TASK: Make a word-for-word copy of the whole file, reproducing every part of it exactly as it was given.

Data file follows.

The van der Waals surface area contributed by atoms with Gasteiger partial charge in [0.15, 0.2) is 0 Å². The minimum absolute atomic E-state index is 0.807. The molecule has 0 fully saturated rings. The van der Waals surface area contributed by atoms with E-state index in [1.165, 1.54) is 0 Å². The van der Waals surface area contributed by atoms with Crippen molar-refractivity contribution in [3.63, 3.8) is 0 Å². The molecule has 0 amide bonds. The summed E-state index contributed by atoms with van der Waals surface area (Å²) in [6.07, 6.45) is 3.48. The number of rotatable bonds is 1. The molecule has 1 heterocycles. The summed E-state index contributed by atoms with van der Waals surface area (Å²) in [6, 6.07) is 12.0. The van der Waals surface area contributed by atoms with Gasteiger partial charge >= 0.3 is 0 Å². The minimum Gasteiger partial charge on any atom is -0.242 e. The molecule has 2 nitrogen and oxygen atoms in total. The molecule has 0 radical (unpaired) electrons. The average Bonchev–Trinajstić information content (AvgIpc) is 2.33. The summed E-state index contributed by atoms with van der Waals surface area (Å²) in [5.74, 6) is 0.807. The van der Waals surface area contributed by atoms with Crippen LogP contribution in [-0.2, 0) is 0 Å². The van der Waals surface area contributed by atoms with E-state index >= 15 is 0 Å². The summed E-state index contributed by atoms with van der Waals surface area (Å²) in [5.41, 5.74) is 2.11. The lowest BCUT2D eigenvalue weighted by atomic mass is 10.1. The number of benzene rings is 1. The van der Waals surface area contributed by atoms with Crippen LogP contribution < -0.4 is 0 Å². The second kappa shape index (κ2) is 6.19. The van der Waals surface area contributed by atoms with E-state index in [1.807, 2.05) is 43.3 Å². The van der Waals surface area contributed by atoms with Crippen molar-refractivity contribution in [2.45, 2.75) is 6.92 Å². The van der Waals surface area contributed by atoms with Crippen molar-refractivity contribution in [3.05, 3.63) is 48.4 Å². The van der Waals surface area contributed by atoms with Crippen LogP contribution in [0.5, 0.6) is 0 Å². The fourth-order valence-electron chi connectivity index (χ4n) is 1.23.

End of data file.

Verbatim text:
The van der Waals surface area contributed by atoms with Gasteiger partial charge in [0.15, 0.2) is 0 Å². The minimum absolute atomic E-state index is 0.807. The molecule has 0 fully saturated rings. The van der Waals surface area contributed by atoms with E-state index in [1.165, 1.54) is 0 Å². The van der Waals surface area contributed by atoms with Crippen molar-refractivity contribution in [3.63, 3.8) is 0 Å². The molecule has 0 amide bonds. The summed E-state index contributed by atoms with van der Waals surface area (Å²) in [6.07, 6.45) is 3.48. The number of rotatable bonds is 1. The molecule has 1 heterocycles. The summed E-state index contributed by atoms with van der Waals surface area (Å²) in [6, 6.07) is 12.0. The van der Waals surface area contributed by atoms with Gasteiger partial charge >= 0.3 is 0 Å². The minimum Gasteiger partial charge on any atom is -0.242 e. The molecule has 2 nitrogen and oxygen atoms in total. The molecule has 0 radical (unpaired) electrons. The average Bonchev–Trinajstić information content (AvgIpc) is 2.33. The summed E-state index contributed by atoms with van der Waals surface area (Å²) in [5.74, 6) is 0.807. The van der Waals surface area contributed by atoms with Crippen LogP contribution in [-0.2, 0) is 0 Å². The van der Waals surface area contributed by atoms with E-state index >= 15 is 0 Å². The summed E-state index contributed by atoms with van der Waals surface area (Å²) in [5.41, 5.74) is 2.11. The lowest BCUT2D eigenvalue weighted by atomic mass is 10.1. The number of benzene rings is 1. The van der Waals surface area contributed by atoms with Crippen LogP contribution < -0.4 is 0 Å². The second kappa shape index (κ2) is 6.19. The van der Waals surface area contributed by atoms with E-state index in [1.807, 2.05) is 43.3 Å². The van der Waals surface area contributed by atoms with Crippen molar-refractivity contribution in [2.45, 2.75) is 6.92 Å². The van der Waals surface area contributed by atoms with Crippen molar-refractivity contribution in [3.05, 3.63) is 48.4 Å². The van der Waals surface area contributed by atoms with Crippen LogP contribution in [0.5, 0.6) is 0 Å². The fourth-order valence-electron chi connectivity index (χ4n) is 1.23.